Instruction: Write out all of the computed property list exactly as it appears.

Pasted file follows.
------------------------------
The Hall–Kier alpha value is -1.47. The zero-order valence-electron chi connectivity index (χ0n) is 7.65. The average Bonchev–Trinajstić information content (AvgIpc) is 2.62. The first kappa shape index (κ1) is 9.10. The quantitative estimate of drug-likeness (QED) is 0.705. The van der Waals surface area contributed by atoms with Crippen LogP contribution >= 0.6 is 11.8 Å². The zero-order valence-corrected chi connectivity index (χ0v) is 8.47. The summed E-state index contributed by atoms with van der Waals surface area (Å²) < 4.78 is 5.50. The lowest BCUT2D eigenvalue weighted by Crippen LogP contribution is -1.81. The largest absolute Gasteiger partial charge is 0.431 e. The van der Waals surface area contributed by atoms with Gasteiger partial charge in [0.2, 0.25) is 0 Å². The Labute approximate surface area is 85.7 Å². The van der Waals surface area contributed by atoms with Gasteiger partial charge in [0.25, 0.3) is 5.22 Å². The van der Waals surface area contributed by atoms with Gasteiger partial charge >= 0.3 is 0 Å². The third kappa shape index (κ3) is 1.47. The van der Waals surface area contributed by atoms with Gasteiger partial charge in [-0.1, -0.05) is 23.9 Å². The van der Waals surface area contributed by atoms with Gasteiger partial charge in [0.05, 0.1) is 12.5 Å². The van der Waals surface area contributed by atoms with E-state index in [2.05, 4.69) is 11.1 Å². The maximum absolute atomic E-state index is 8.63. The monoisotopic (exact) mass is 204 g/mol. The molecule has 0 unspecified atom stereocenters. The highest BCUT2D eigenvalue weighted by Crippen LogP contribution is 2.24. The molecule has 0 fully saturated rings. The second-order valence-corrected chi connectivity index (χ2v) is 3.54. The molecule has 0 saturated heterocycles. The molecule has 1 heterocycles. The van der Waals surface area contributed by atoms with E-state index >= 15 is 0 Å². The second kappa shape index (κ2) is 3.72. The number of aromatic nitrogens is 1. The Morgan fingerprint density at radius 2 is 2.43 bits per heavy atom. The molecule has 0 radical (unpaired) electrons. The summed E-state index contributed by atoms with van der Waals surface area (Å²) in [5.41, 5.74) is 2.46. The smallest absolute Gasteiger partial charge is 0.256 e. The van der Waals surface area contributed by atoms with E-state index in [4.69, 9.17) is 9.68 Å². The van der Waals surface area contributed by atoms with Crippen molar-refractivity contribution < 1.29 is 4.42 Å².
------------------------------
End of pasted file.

The Hall–Kier alpha value is -1.47. The zero-order valence-electron chi connectivity index (χ0n) is 7.65. The average Bonchev–Trinajstić information content (AvgIpc) is 2.62. The first kappa shape index (κ1) is 9.10. The quantitative estimate of drug-likeness (QED) is 0.705. The van der Waals surface area contributed by atoms with Crippen LogP contribution >= 0.6 is 11.8 Å². The zero-order valence-corrected chi connectivity index (χ0v) is 8.47. The summed E-state index contributed by atoms with van der Waals surface area (Å²) < 4.78 is 5.50. The lowest BCUT2D eigenvalue weighted by Crippen LogP contribution is -1.81. The largest absolute Gasteiger partial charge is 0.431 e. The van der Waals surface area contributed by atoms with Gasteiger partial charge in [0.2, 0.25) is 0 Å². The Labute approximate surface area is 85.7 Å². The van der Waals surface area contributed by atoms with Gasteiger partial charge in [0.25, 0.3) is 5.22 Å². The van der Waals surface area contributed by atoms with Gasteiger partial charge >= 0.3 is 0 Å². The third kappa shape index (κ3) is 1.47. The van der Waals surface area contributed by atoms with Gasteiger partial charge in [-0.1, -0.05) is 23.9 Å². The van der Waals surface area contributed by atoms with Gasteiger partial charge in [0.05, 0.1) is 12.5 Å². The van der Waals surface area contributed by atoms with E-state index in [2.05, 4.69) is 11.1 Å². The maximum absolute atomic E-state index is 8.63. The monoisotopic (exact) mass is 204 g/mol. The molecule has 0 unspecified atom stereocenters. The highest BCUT2D eigenvalue weighted by Crippen LogP contribution is 2.24. The molecule has 0 fully saturated rings. The second-order valence-corrected chi connectivity index (χ2v) is 3.54. The molecule has 0 saturated heterocycles. The molecule has 1 heterocycles. The van der Waals surface area contributed by atoms with E-state index >= 15 is 0 Å². The second kappa shape index (κ2) is 3.72. The number of aromatic nitrogens is 1. The Morgan fingerprint density at radius 2 is 2.43 bits per heavy atom. The molecule has 0 radical (unpaired) electrons. The summed E-state index contributed by atoms with van der Waals surface area (Å²) in [5.41, 5.74) is 2.46. The smallest absolute Gasteiger partial charge is 0.256 e. The van der Waals surface area contributed by atoms with E-state index in [4.69, 9.17) is 9.68 Å². The van der Waals surface area contributed by atoms with Crippen molar-refractivity contribution < 1.29 is 4.42 Å².